COMPUTERS HAVE TOUCHED almost every aspect of our lives, or at least it seems so. Twenty-first-century society is complexly intertwined with all things digital. Software and the programming that create it instantaneously work daily miracles in our lives -- so, of course someone would connect software and elections. That, however, is not necessarily a good thing.
The zeroes-and-ones electromagnetic technologies that enable the most utilitarian and wonderful aspects of our connected culture have their limitations. They can't, for example, replace sunlight or air or soil, or the foods that grow as a result. They can't replace a mother's loving touch or a suitor's adoring gaze.
Nor can they build the kind of gut confidence in an electoral process that is possible when human beings from my town, whom I know and trust, handle, under the watchful gaze of others from my town, every voted ballot. It's a confidence gained when these individuals study every vote cast, call out each vote, see it recorded by another, and then together tabulate all the votes.
This is hands-on democracy. That it's a vanishing species is a crying shame. But, this fall, Commissioner Jason Nastke and I have brought it to Columbia County, because our alternative was to submit our democracy to invisible and sometimes-fickle electromagnetism -- in other words, the processes by which computerized voting machines scan a paper ballot, interpret the votes cast on it, record those votes and tally all the votes they've handled.
Yes, computers can add accurately. Yes, they can scan accurately. But tasks that may sound simple given our techno-immersed culture really aren't simple at all. The half-dozen programs that run our optical-scan voting machines are remarkably complex and well beyond the ken of you or me, of my neighbor or yours. In fact, they're so complex that computer scientists say that testing them to confirm that they contain no errors, inadvertent or malicious, is “beyond the state of the art.”
That doesn't build my confidence. Nor do I gain confidence that the machines are accurate simply on New York State's say-so. Since I, as election commissioner, have to certify to the accuracy of any election run under my watch, that steers me in the direction of a more elemental process -- a hand count under the watchful gaze of individuals who are invested in its accuracy.
Our state handed us a $50-millon lemon when it required that we use computers to count votes, because computers operate via electromagnetic processes that are a mystery to anyone who hasn't studied every single one of the resident programs in every single one of the machines -- not to mention the electronic hardware. We were far better off when we could use simpler, less-expensive lever voting machines that operate via simple physical processes that anyone can understand and check.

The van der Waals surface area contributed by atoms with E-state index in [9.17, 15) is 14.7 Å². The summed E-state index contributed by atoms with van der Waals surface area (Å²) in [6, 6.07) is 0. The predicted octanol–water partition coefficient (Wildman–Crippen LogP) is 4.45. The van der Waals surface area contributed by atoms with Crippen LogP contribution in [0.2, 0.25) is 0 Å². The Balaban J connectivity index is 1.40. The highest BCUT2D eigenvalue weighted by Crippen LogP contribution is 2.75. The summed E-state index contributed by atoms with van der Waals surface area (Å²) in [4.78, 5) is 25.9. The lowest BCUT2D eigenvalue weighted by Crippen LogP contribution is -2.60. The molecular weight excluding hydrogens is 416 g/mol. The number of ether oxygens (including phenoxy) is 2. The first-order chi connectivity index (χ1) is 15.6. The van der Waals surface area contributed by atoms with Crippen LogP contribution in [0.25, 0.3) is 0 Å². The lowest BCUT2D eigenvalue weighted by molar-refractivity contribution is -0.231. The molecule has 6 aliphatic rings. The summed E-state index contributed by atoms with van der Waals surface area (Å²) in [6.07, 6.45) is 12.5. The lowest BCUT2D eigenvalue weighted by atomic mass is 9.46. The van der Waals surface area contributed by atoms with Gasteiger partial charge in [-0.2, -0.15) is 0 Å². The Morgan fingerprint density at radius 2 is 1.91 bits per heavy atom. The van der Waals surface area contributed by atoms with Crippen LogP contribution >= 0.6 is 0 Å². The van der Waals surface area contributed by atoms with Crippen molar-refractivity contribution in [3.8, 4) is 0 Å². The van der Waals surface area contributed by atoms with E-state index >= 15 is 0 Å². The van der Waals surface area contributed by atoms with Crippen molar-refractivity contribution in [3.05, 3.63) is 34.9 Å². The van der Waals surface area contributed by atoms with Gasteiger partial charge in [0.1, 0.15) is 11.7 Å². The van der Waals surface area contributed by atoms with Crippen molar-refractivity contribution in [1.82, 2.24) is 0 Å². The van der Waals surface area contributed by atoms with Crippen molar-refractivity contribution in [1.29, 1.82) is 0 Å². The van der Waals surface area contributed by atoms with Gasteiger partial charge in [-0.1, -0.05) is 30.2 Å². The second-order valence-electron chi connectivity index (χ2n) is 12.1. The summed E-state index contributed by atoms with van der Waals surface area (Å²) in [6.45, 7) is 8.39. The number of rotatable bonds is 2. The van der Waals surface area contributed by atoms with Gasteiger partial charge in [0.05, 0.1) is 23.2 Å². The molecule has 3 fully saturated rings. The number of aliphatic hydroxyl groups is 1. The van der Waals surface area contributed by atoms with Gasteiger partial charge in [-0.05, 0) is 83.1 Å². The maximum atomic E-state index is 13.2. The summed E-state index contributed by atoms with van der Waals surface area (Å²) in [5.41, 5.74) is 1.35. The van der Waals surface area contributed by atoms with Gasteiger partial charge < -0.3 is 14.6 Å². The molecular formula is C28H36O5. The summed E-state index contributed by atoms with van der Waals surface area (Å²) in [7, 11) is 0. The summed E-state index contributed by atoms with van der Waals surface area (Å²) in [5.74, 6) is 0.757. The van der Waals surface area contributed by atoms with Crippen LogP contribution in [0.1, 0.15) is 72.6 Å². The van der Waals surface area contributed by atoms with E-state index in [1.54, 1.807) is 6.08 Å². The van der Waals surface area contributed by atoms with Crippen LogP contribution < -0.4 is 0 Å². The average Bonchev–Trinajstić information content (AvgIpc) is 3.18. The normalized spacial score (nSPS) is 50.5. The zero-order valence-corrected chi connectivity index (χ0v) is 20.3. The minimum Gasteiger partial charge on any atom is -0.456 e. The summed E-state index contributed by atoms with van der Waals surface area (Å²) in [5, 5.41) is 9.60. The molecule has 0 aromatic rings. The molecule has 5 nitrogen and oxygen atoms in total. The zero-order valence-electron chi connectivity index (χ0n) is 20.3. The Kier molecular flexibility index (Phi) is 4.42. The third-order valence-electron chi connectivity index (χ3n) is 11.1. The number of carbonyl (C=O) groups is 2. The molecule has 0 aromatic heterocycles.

So, the Columbia County Board of Elections is making lemonade. We're using this as an opportunity to boost civic participation in our elections. In a hands-on, see-it-with-their-own-eyes way, we're having individuals count the votes that were cast by their neighbors. No one in our county will speculate that the results were skewed because the machines didn't work right.
We're even exploring the idea of taking hands-on democracy a step further. As some municipalities in New Hampshire, Maine, Vermont and Massachusetts do, we'd like, perhaps next year, to have the paper ballots hand-counted at the poll sites on election night. It would be done by fresh ballot counters, sworn to preserving the integrity of the vote just as our election-day inspectors are. It's ambitious, but it's democracy done right. Voters and poll workers in those municipalities that now conduct election-night hand counts benefit from a confidence in the vote totals and a sense of investment in the electoral process that you won't find replicated anywhere computers do the adding, which is virtually every place else in the US.
It would take a few hours to get election results. That's a small price to pay for having complete, widespread, grassroots confidence in the process. Besides, given that some political campaigns span not just months but years, we think the cultural demand for software-enabled instant gratification could be tamped down and replaced with the patience a democracy deserves.
Virginia Martin is Democratic election commissioner of Columbia County.